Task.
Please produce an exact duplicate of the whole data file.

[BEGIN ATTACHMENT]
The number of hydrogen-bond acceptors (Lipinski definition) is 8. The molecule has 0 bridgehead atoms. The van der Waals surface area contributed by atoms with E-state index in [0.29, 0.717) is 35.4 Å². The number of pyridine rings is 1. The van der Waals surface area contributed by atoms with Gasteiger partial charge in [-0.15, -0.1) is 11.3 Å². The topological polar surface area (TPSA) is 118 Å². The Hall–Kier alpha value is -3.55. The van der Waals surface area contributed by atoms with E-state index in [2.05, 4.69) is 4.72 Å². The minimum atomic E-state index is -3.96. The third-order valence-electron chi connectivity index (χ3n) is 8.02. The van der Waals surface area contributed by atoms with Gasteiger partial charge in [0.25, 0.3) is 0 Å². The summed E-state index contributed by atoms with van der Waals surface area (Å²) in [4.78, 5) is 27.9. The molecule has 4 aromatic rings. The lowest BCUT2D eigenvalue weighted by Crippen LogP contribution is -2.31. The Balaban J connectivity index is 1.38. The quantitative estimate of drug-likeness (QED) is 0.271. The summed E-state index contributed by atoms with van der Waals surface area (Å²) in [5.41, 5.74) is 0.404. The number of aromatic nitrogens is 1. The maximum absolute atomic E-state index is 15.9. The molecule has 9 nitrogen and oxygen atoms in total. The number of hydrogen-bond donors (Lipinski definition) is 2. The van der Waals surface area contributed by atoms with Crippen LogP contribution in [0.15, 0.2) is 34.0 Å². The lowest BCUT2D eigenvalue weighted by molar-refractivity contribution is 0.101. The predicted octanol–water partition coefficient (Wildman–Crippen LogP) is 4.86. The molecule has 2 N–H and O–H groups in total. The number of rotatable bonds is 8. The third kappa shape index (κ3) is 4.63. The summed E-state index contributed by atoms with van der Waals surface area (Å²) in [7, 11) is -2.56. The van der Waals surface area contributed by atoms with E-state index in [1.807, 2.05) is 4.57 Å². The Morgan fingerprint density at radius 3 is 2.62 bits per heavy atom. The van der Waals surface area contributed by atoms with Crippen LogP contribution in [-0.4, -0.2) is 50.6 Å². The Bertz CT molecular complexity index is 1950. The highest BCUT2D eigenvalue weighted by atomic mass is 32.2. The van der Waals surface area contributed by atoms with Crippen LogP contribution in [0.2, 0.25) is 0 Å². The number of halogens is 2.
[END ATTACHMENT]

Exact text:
The number of hydrogen-bond acceptors (Lipinski definition) is 8. The molecule has 0 bridgehead atoms. The van der Waals surface area contributed by atoms with E-state index in [0.29, 0.717) is 35.4 Å². The number of pyridine rings is 1. The van der Waals surface area contributed by atoms with Gasteiger partial charge in [-0.15, -0.1) is 11.3 Å². The topological polar surface area (TPSA) is 118 Å². The Hall–Kier alpha value is -3.55. The van der Waals surface area contributed by atoms with E-state index in [2.05, 4.69) is 4.72 Å². The minimum atomic E-state index is -3.96. The third-order valence-electron chi connectivity index (χ3n) is 8.02. The van der Waals surface area contributed by atoms with Gasteiger partial charge in [0.25, 0.3) is 0 Å². The summed E-state index contributed by atoms with van der Waals surface area (Å²) in [4.78, 5) is 27.9. The molecule has 4 aromatic rings. The lowest BCUT2D eigenvalue weighted by Crippen LogP contribution is -2.31. The Balaban J connectivity index is 1.38. The quantitative estimate of drug-likeness (QED) is 0.271. The summed E-state index contributed by atoms with van der Waals surface area (Å²) in [5.41, 5.74) is 0.404. The number of aromatic nitrogens is 1. The maximum absolute atomic E-state index is 15.9. The molecule has 9 nitrogen and oxygen atoms in total. The number of hydrogen-bond donors (Lipinski definition) is 2. The van der Waals surface area contributed by atoms with Crippen LogP contribution in [0.15, 0.2) is 34.0 Å². The lowest BCUT2D eigenvalue weighted by molar-refractivity contribution is 0.101. The predicted octanol–water partition coefficient (Wildman–Crippen LogP) is 4.86. The molecule has 2 N–H and O–H groups in total. The number of rotatable bonds is 8. The third kappa shape index (κ3) is 4.63. The summed E-state index contributed by atoms with van der Waals surface area (Å²) in [7, 11) is -2.56. The van der Waals surface area contributed by atoms with E-state index in [1.807, 2.05) is 4.57 Å². The Morgan fingerprint density at radius 3 is 2.62 bits per heavy atom. The van der Waals surface area contributed by atoms with Crippen LogP contribution in [-0.4, -0.2) is 50.6 Å². The Bertz CT molecular complexity index is 1950. The highest BCUT2D eigenvalue weighted by atomic mass is 32.2. The van der Waals surface area contributed by atoms with Crippen LogP contribution in [0.2, 0.25) is 0 Å². The number of halogens is 2.